13. Love the convenience of their frozen crushed garlic cubes (plain and with basil); imported from Israel. They thaw quickly and are great for a quick vinaigrette. None of that funky aftertaste like the jars of crushed garlic. Also in love with their meringue cookies of various flavors. Way better quality and low price compared to those found in most groceries. My nearest TJs now is almost an hour away, but there is a new one slated for opening later this year within 15 minutes from me. Yippee!!!
  14. My sweet treat is often accompanied by a 'short' sherry or port.....shhhhhhhhhhh, our little secret!
  15. I have to work hard to maintain my weight (I went from a size 14 to a size 8 about 15 years ago and have kept the weight off). I find the best solution for desserts is portion control. I don't make 'low fat, low sugar' recipes; I make the most luscious recipes I can find. BUT, but I only allow myself a tablespoon of mousse; a slice of pie the equivalent of 1/32 a pie. When I make panna cotta, I use wide shot glasses; when I cut brownies, they're never more than 1" squares. I freeze leftovers and only thaw a few portions at a time. I eat desserts/sweets just a few times a week and usually mid-afternoon, then take a nice long walk (I average 2 miles a day walking). That's what works for me, YMMV.
  16. Most of the splatter occurs when it's on the side-burner and lands on an adjacent bougainvillea, which doesn't seem to mind too terribly
  17. But won't hot stuff (like your candy) melt the wax in the wax paper??
  18. And what is it good for?? It seems so old fashioned, I'm surprised they still sell it. Between parchment, foil and cling wrap, I don't see a need for it. But wax paper (or is it waxed??) is economical compared to the others....are there good uses for it in the kitchen these days?
  19. When I type "gremolata' at epicurious.com, I got five pages of recipes. Ingredients included: grapes, jalapenos, onions, pinenuts, pomegranate, horseradish, tarragon, dried chilies, dill, spinach, hazelnut, rosemary, chives, grapefruit zest, pecans, fennel....it goes on and on. If Bon Appetit and the former Gourmet are comfortable calling it gremolata, so am I!
  20. If he's not a pasta fan, how about Polenta Lasagna?? I have made and frozen with good results. Polenta Lasagna (8 servings) 3 3/4 cups water1 1/2 cups cornmeal1 tsp salt 3 tbl olive oil2 med. head escarole, chopped2 c chopped onion1 28 oz can crushed tomatoes1 c fresh basil, chopped1 1/2 cups red wine1 can tomato paste16 oz neufchatel cheese (or low fat cream cheese)1 large egg2 c grated parmesan2 c shredded jack cheeseOPT: 4 links hot Italian sausage to put in sauce Butter a 9x5 loaf pan. Bring water to boil, add meal and salt and whisk to make polenta. Transfer to pan, cover chill 3 hours or overnight. Heat oil in large pot over med heat. Add sausage (if using) and onion and saute till done...8 to10 min. Add escarole and saute 3 more min. Add tomatoes, basil, tomato paste and garlic. Stir. Add wine and simmer 20 min. Season s&p. Beat neufchatel cheese in large bowl till fluffy, add egg and other cheeses and combine. Oven 400. Oil 9x12 pan. Cut polenta into 20 slices.Spoon 1/3 sauce on bottom of dish. Arrange 10 slices polenta on top of sauce. Spoon `1/3 sauce over polenta. Drop cheese mixture over. Arrange 10 more polenta slices, then top with remaining sauce. Bake on baking sheet 40 to 50 minutes. Let stand 10 minutes, then cut and serve.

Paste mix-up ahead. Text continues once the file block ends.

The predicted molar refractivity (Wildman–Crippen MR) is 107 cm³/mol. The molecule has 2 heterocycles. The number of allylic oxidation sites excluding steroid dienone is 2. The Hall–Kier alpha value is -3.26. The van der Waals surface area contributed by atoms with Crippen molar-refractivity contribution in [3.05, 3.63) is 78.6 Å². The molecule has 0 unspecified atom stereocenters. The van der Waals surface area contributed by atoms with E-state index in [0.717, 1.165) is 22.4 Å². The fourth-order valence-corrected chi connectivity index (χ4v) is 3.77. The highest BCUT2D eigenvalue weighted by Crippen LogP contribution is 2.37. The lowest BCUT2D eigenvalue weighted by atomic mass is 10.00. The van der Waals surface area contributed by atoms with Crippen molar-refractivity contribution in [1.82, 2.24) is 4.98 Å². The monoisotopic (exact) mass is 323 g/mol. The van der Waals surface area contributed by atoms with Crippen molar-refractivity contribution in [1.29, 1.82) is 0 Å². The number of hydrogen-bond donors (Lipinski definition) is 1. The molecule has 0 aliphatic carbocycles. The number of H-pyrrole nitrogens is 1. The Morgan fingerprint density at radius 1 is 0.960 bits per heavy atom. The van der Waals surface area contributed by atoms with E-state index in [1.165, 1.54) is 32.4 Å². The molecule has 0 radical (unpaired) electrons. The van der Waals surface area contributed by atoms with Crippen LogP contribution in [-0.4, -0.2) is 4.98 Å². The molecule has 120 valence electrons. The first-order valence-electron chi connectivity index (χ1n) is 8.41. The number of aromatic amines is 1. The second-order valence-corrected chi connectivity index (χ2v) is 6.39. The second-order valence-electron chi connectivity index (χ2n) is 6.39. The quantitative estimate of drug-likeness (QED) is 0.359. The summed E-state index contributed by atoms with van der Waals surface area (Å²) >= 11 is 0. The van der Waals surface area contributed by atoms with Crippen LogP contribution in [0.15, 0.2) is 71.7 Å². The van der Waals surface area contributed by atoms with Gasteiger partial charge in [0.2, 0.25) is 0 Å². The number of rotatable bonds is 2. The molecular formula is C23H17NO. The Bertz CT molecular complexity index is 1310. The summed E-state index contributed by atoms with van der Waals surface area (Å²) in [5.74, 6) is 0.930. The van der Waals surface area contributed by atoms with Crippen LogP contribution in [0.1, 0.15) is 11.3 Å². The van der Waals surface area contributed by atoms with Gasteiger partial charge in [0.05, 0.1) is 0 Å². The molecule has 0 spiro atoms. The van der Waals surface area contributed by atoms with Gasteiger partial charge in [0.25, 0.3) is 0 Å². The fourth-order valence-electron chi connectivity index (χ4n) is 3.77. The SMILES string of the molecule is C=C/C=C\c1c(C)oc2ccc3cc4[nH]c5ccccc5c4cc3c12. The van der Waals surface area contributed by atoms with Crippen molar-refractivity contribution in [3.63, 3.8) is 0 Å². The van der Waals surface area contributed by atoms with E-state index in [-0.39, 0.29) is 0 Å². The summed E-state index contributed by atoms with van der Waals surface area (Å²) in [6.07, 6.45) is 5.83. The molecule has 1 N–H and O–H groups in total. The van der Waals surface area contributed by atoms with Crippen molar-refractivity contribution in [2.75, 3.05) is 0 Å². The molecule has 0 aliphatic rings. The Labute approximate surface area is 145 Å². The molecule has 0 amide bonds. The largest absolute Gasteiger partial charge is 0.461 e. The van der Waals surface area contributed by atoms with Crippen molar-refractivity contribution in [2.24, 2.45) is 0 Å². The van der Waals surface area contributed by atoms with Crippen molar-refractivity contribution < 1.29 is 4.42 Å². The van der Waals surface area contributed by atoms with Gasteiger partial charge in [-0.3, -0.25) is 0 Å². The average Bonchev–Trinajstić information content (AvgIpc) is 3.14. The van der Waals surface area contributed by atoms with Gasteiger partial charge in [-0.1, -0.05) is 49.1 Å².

21. Of course I'm including Asian soups. Asian-style gremolatas I have made include variations of the following: lime juice, lime zest, Thai bird chiles, green onion, garlic, shallots, chives, ginger, tamarind, peanuts, coconut, sesame seeds,sesame oil, cilantro, basil, mint, in whatever combo hits me at the time of tasting the soup. Whatever complements or is even in, the soup or stew (I'm sure I've left out some others).
  22. I had one and YES it dulled my knives quickly. The only 'plus' to a glass cutting board is the visual....virtually invisible on my granite counter and the glass doesn't scratch, so it was nice to leave it out on the counter, rather than stowing it away which I do with my other boards. But really....it dulled my knives in a matter of a week!
  23. What are three little foodie things you do regularly to rather routine food items that make people say, "Why didn't I think of that?" And, then, when you visit them, you find they've adopted your little trick. I'll start: No matter what the soup or stew recipe is, I make a fresh gremolata to spoon over it at the table. I keep a can of whipped cream in the fridge expressly to top our morning coffee. Puts an early smile on everyone's face. Whenever I serve sangria (I'm partial to white sangrias), no matter the recipe, I use frozen grapes as the 'ice cubes.'
  24. Love crisp duck breast, but oh, the splatter! My new method is to use an old dented cake tin, line it with parchment paper and sear it on the side burner of my gas grill for 10-12 minutes on skin side, medium flame. At the same time, I use the grill itself for the side, usually grilled radicchio or asparagus. After the duck beast skin is crisp, I flip it and park the tin on the high rack inside the grill at around 375 degrees for a few minutes. Bring it in the house, let it rest a few more minutes, then enjoy.
  25. Basic nutritional information, at the very least calories and sodium content per serving.